Keeping an open mind?

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What does it mean to be ‘open-minded’? I guess it must include mental flexibility, being willing to hear everyone’s point of view, and being able to assimilate new experiences without prejudice. I imagine that you would certainly expect a person with these gifts to be tolerant, observant and perceptive. Expressed like this open-mindedness must evidently join motherhood and apple pie as a condition that no sane person could object to. Recently a friend, possibly by now an ex-friend, unfavourably contrasted her own open-mindedness with what she was pleased to call my own constant stream of negativity. I really don’t see myself as a negative person but her remark has certainly made me question the way in which we use the expression and I am now asking myself whether open-mindedness is always a desirable quality.

There are certainly some difficulties here. For a start the way we describe a particular event can be profoundly altered by our attitude to that event. For example: I am faithful to my football club even when they are playing badly (how true, there is a lot of heartache involved in supporting Villa) but you, on the other hand, are foolishly wedded to a group of over-paid losers. I am firm of purpose, but you are stubborn. I do not not suffer fools gladly, but you are a malicious bigot. I like the finer things of life, but you are an overweight drunk. So could it be that I am open-minded but you are indecisive and credulous?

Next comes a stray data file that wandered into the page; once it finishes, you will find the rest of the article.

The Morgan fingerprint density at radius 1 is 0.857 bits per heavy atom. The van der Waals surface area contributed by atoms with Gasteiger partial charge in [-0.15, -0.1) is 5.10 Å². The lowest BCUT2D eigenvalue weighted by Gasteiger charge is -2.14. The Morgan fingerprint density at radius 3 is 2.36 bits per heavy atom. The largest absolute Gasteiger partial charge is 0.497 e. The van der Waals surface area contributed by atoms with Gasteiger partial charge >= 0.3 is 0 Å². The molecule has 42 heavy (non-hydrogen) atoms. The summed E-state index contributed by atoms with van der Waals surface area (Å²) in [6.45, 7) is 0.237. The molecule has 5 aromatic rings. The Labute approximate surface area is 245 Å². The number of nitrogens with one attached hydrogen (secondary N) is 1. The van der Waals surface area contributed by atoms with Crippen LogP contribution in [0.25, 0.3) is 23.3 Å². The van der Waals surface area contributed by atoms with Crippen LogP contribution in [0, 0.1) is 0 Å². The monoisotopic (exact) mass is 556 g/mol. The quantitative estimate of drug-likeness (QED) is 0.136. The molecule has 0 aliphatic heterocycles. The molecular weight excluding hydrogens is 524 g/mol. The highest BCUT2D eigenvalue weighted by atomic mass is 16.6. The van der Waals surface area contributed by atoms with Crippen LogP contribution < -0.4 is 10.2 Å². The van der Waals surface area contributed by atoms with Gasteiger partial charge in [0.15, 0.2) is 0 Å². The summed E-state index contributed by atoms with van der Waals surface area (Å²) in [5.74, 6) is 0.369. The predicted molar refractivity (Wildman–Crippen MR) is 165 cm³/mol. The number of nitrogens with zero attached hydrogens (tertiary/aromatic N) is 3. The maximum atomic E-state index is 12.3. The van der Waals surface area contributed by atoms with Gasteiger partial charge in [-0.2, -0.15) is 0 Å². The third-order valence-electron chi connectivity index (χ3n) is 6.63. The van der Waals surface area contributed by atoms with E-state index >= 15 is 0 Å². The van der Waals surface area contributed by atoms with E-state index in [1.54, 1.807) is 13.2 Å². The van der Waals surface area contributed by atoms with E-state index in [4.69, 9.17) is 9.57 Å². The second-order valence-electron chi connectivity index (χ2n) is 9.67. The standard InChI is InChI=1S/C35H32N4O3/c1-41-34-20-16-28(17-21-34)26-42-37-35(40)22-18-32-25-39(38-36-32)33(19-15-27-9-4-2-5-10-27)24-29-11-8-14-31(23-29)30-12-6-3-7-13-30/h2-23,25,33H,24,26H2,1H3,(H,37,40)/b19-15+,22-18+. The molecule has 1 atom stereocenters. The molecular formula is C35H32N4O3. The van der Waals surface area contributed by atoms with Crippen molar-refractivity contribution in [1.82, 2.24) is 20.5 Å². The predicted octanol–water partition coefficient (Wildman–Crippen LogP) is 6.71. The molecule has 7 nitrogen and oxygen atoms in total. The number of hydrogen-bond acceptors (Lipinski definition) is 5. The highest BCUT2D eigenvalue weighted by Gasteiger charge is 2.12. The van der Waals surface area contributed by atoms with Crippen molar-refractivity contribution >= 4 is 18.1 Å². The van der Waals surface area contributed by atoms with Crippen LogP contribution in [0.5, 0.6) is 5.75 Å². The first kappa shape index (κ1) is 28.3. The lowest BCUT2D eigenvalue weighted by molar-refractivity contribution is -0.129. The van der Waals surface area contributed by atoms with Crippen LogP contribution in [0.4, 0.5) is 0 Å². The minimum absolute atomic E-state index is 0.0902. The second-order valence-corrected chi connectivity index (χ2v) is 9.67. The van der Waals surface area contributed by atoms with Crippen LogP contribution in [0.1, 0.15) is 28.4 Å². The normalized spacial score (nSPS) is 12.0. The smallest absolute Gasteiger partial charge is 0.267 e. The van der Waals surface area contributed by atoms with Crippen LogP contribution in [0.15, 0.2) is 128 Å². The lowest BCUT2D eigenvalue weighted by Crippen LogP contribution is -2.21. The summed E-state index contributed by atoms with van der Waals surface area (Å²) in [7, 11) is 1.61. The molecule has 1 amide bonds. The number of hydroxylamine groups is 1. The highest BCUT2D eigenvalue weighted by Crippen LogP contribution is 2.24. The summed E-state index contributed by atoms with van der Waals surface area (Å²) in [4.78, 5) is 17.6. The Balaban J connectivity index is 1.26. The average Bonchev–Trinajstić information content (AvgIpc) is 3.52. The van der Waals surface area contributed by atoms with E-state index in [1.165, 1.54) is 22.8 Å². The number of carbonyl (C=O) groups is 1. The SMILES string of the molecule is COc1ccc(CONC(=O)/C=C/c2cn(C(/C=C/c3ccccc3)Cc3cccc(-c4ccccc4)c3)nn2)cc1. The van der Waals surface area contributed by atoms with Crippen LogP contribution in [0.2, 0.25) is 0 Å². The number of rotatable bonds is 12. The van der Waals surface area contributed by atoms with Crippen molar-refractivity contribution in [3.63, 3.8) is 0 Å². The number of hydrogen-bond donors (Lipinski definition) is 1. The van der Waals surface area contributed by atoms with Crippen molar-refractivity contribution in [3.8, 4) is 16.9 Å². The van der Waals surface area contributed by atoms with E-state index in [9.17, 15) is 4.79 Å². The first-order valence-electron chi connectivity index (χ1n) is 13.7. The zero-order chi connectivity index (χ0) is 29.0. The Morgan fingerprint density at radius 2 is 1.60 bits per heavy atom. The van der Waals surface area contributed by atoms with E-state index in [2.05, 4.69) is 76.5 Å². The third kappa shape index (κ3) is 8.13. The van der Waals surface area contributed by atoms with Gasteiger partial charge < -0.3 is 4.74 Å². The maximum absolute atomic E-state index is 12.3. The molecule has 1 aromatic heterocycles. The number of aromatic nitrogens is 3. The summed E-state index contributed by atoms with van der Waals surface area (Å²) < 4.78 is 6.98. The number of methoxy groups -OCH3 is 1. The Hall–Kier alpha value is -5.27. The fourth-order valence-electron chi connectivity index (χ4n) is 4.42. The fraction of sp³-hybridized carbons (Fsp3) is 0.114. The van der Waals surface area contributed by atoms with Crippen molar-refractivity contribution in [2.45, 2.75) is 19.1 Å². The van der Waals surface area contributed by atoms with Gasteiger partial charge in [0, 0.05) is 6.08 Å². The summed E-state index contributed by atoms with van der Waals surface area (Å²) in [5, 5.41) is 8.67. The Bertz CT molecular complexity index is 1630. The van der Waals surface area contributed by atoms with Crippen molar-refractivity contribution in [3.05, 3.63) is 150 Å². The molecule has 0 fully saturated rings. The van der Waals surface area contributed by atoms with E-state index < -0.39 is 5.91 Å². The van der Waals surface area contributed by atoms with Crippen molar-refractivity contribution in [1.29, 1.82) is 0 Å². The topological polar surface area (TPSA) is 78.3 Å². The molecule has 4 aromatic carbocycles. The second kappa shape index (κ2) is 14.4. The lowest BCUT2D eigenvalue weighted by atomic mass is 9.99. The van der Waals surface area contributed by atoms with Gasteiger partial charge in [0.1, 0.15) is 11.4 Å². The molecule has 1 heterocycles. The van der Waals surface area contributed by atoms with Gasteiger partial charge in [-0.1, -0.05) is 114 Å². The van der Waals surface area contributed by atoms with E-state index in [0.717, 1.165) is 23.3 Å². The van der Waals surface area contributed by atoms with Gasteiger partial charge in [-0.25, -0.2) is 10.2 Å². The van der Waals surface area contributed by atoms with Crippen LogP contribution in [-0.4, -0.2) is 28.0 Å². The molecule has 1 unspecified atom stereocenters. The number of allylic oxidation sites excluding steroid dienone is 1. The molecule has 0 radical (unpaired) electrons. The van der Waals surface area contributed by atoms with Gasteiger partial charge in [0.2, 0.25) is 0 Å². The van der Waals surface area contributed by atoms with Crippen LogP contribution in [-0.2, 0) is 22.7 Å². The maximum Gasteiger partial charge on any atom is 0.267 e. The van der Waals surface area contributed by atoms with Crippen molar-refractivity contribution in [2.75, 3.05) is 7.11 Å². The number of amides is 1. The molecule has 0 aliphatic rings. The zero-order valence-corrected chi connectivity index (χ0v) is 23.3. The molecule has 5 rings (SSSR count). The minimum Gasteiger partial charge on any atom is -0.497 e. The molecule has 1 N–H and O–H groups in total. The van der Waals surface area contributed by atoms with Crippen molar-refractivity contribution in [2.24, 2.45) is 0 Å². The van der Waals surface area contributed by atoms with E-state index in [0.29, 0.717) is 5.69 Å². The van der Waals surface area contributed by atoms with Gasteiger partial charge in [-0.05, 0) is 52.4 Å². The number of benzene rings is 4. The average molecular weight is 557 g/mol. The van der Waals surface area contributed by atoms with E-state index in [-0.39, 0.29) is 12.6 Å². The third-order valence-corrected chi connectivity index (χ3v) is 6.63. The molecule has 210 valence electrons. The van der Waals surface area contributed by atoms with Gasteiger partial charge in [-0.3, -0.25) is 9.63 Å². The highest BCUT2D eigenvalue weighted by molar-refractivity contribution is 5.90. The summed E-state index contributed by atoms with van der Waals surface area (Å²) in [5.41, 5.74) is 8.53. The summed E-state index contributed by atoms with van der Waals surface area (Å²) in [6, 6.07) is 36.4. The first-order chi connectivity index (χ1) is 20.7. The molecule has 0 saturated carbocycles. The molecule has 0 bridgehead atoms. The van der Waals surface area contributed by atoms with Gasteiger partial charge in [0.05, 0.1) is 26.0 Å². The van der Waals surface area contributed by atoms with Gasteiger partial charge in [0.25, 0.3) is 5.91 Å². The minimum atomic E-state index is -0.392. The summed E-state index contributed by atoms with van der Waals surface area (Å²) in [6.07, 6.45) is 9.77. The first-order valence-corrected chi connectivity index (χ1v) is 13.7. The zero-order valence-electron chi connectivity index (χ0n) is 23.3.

Reluctantly I have concluded that there are far more important issues involved here than simply word meanings. To be a rounded and effective individual it is desirable to possess intelligence, emotional intelligence, and cultural intelligence. Without getting totally bogged down in definitions I would expect highly intelligent people to be articulate, astute, and to have wide interests and knowledge. However some people who possess all these qualities may be totally ignorant of the origin of their own feelings, or be quite unable to consider the emotional impact of their statements; in other words they lack emotional intelligence. We have had a good example of this recently in the shape of Nobel laureate Sir Tim Hunt whose remarks about women in science have been widely reported and criticised. In my view his lack of insight on this topic is so universal and profound as to constitute disability rather than malice. Cultural intelligence is fairly obvious and reflects awareness of the background, education, and ethnic origin of those we encounter. For example if we invite Muslims or vegetarians for a meal at our home it is an expression of cultural intelligence to provide food and drink which are appropriate and with which our guests feel comfortable. Can this be taken too far? One of the features of Rachel Dolezal’s widely reported, and extremely complex, family history is that she identified so closely with African-Americans that she considered herself to be a person of colour although her biological parents are white. Should cultural intelligence include tolerance to forced marriage, slavery, or female genital mutilation even if these are considered acceptable by the societies practicing them? So basically what I am asking is can open-mindedness be taken too far?